Happy Saint Patrick’s Day! For years, I would bake Irish soda bread and read leprechaun stories with my young students. There is nothing like the smell of fresh-baked bread while listening to fanciful tales. We also used to make our own butter to go with the bread. I would put a little heavy cream in empty baby food jars. Each of my students had a jar to shake, shake, shake. The magic butter was their own to use and then bring home with a few extra slices of bread to share with their families.
Since COVID, we can’t bake at school anymore. I miss baking with children the most. I cannot wait till it is a legally sanctioned activity again. I hadn’t tried Irish soda bread at home because I have Celiac Disease and need to eat gluten-free. I thought there was no use in trying to make bread myself. I thought it would turn out terribly. I was wrong!
Happy Saint Patrick’s Day! Enjoy some soda bread and snuggle down with a good leprechaun legend.
Gluten-Free Irish Soda Bread
1 ½ cups buttermilk
1 large egg
4 tablespoons melted butter, divided
3 cups gluten-free all-purpose flour, plus more for dusting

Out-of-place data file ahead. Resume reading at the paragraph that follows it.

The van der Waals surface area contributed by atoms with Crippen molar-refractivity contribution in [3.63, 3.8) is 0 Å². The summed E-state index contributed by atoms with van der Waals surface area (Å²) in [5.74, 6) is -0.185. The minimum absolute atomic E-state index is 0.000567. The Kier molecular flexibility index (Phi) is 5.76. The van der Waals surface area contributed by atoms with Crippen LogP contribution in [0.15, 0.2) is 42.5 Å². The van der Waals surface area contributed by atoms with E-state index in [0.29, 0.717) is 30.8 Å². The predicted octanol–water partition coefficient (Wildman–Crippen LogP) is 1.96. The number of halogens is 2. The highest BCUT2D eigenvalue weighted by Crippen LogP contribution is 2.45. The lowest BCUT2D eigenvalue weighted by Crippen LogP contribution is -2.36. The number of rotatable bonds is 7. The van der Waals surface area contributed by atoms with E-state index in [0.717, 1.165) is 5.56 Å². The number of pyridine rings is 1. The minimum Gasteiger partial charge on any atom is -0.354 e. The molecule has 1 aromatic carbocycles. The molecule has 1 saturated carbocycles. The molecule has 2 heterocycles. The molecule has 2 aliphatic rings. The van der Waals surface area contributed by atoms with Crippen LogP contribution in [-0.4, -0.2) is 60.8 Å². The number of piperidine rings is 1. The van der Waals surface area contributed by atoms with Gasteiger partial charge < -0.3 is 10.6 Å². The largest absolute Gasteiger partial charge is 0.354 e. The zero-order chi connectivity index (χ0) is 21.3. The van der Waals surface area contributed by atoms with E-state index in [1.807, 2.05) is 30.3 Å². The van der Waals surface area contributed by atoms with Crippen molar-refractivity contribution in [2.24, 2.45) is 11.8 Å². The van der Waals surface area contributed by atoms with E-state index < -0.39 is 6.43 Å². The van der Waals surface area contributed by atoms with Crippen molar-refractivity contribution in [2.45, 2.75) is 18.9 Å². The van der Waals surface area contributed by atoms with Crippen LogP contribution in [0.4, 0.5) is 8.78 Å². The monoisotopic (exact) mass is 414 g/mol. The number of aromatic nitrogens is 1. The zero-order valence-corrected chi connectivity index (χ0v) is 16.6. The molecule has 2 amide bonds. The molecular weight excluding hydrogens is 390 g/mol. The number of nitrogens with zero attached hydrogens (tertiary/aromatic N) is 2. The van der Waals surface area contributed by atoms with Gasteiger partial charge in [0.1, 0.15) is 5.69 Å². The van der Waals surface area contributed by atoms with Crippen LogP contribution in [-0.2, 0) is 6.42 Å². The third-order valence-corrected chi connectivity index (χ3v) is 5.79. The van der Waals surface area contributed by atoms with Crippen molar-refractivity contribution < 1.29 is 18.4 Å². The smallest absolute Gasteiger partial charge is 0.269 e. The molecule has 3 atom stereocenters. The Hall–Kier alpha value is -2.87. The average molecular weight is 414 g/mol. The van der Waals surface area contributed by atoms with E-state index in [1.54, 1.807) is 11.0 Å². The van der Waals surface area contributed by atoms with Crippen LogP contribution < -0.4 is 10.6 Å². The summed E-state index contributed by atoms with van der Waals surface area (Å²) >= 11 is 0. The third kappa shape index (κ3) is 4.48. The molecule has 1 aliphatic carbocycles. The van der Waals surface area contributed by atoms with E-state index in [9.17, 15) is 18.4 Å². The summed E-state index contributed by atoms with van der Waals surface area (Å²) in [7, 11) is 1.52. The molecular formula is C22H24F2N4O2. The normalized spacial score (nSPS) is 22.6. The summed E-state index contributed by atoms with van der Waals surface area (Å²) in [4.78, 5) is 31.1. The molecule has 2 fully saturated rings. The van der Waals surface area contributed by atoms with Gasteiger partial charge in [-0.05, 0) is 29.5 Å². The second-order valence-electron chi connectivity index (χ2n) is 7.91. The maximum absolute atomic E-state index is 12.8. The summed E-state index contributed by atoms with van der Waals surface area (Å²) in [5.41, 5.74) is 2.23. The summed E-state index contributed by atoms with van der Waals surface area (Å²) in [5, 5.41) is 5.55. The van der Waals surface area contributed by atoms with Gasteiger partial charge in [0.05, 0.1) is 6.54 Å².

1/3 cup golden raisins
1/3 cup currants
1 Tablespoon caraway seeds
2 teaspoons baking powder
1 teaspoon baking soda
¾ teaspoon salt
Preheat oven to 400 degrees F.
Whisk buttermilk, egg and 3 tablespoons melted butter in a medium bowl.
Place flour, baking powder, baking soda, caraway seeds, currants, raisins, and salt in a large bowl. Mix on low speed to combine. Increase speed to medium and slowly add the buttermilk mixture until a soft dough forms. Let the dough rest for 10 minutes.
Brush the remaining 1 tablespoon butter over the base and sides of an 8-inch cast iron skillet.
Dust hands with flour and form the dough into a ball. Press the dough into the prepared pan.
Use a sharp knife to score a deep “X” in the top of the dough.
Bake until lightly browned and hollow-sounding when tapped on the bottom, 30 to 40 minutes.
Remove from the pan and let cool on a rack for at least 30 minutes.
Books to Celebrate St. Patrick’s Day
Jamie O’Rourke and the Big Potato by Tomie DePaola
Fiona’s Luck by Teresa Bateman
Patrick: Patron Saint of Ireland by Tomie DePaola
Tim O’Toole and the Wee Folk by Gerald McDermott
A Fine St. Patrick’s Day by Susan Wojciechowski
How to Catch a Leprechaun by Adam Wallace
That’s What Leprechauns Do by Emily Arnold McCully